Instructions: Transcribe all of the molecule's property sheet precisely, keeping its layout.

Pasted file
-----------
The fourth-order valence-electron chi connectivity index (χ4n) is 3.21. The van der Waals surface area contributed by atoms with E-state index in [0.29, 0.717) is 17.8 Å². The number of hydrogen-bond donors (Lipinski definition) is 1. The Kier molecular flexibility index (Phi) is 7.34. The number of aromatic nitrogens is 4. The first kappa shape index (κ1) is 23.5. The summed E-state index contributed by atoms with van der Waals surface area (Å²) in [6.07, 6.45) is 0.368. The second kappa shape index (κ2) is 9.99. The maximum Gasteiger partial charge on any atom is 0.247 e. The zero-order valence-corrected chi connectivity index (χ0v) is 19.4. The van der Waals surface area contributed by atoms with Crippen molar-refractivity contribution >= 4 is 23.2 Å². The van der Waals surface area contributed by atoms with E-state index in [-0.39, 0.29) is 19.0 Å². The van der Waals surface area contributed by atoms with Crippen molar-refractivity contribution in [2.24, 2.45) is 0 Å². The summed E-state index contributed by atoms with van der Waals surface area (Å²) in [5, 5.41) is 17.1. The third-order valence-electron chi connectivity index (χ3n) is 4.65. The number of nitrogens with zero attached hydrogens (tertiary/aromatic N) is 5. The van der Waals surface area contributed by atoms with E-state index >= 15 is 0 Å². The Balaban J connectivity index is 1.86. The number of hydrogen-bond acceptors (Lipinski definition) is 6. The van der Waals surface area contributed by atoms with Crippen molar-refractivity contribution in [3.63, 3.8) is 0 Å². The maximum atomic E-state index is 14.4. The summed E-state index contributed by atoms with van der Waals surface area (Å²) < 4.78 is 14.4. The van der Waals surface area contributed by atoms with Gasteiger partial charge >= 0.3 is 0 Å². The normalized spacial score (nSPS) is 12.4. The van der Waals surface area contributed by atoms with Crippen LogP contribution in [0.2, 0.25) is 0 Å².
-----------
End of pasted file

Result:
The fourth-order valence-electron chi connectivity index (χ4n) is 3.21. The van der Waals surface area contributed by atoms with E-state index in [0.29, 0.717) is 17.8 Å². The number of hydrogen-bond donors (Lipinski definition) is 1. The Kier molecular flexibility index (Phi) is 7.34. The number of aromatic nitrogens is 4. The first kappa shape index (κ1) is 23.5. The summed E-state index contributed by atoms with van der Waals surface area (Å²) in [6.07, 6.45) is 0.368. The second kappa shape index (κ2) is 9.99. The maximum Gasteiger partial charge on any atom is 0.247 e. The zero-order valence-corrected chi connectivity index (χ0v) is 19.4. The van der Waals surface area contributed by atoms with Crippen molar-refractivity contribution >= 4 is 23.2 Å². The van der Waals surface area contributed by atoms with E-state index in [-0.39, 0.29) is 19.0 Å². The van der Waals surface area contributed by atoms with Crippen molar-refractivity contribution in [2.24, 2.45) is 0 Å². The summed E-state index contributed by atoms with van der Waals surface area (Å²) in [5, 5.41) is 17.1. The third-order valence-electron chi connectivity index (χ3n) is 4.65. The number of nitrogens with zero attached hydrogens (tertiary/aromatic N) is 5. The van der Waals surface area contributed by atoms with E-state index >= 15 is 0 Å². The Balaban J connectivity index is 1.86. The number of hydrogen-bond acceptors (Lipinski definition) is 6. The van der Waals surface area contributed by atoms with Crippen molar-refractivity contribution in [3.63, 3.8) is 0 Å². The maximum atomic E-state index is 14.4. The summed E-state index contributed by atoms with van der Waals surface area (Å²) < 4.78 is 14.4. The van der Waals surface area contributed by atoms with Gasteiger partial charge >= 0.3 is 0 Å². The normalized spacial score (nSPS) is 12.4. The van der Waals surface area contributed by atoms with Crippen LogP contribution in [0.2, 0.25) is 0 Å².